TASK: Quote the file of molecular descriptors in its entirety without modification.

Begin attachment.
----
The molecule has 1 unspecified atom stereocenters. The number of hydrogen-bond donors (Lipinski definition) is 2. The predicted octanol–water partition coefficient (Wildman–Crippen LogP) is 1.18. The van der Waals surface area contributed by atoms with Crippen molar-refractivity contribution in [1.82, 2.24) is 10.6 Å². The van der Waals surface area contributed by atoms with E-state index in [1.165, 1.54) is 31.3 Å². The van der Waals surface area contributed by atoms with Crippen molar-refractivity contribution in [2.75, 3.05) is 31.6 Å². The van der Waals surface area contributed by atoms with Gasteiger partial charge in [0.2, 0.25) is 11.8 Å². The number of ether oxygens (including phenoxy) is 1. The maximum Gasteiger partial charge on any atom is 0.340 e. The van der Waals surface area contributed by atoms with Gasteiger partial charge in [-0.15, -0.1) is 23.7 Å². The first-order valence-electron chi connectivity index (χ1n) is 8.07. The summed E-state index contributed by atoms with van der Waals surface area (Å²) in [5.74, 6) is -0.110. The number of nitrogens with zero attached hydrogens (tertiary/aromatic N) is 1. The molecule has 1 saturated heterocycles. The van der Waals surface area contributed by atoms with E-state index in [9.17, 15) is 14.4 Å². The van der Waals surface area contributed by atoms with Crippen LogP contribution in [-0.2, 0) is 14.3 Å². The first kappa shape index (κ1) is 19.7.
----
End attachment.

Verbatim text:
The molecule has 1 unspecified atom stereocenters. The number of hydrogen-bond donors (Lipinski definition) is 2. The predicted octanol–water partition coefficient (Wildman–Crippen LogP) is 1.18. The van der Waals surface area contributed by atoms with Crippen molar-refractivity contribution in [1.82, 2.24) is 10.6 Å². The van der Waals surface area contributed by atoms with E-state index in [1.165, 1.54) is 31.3 Å². The van der Waals surface area contributed by atoms with Crippen molar-refractivity contribution in [2.75, 3.05) is 31.6 Å². The van der Waals surface area contributed by atoms with Gasteiger partial charge in [0.2, 0.25) is 11.8 Å². The number of ether oxygens (including phenoxy) is 1. The maximum Gasteiger partial charge on any atom is 0.340 e. The van der Waals surface area contributed by atoms with Gasteiger partial charge in [-0.15, -0.1) is 23.7 Å². The first-order valence-electron chi connectivity index (χ1n) is 8.07. The summed E-state index contributed by atoms with van der Waals surface area (Å²) in [5.74, 6) is -0.110. The number of nitrogens with zero attached hydrogens (tertiary/aromatic N) is 1. The molecule has 1 saturated heterocycles. The van der Waals surface area contributed by atoms with E-state index in [9.17, 15) is 14.4 Å². The van der Waals surface area contributed by atoms with Crippen LogP contribution in [-0.2, 0) is 14.3 Å². The first kappa shape index (κ1) is 19.7.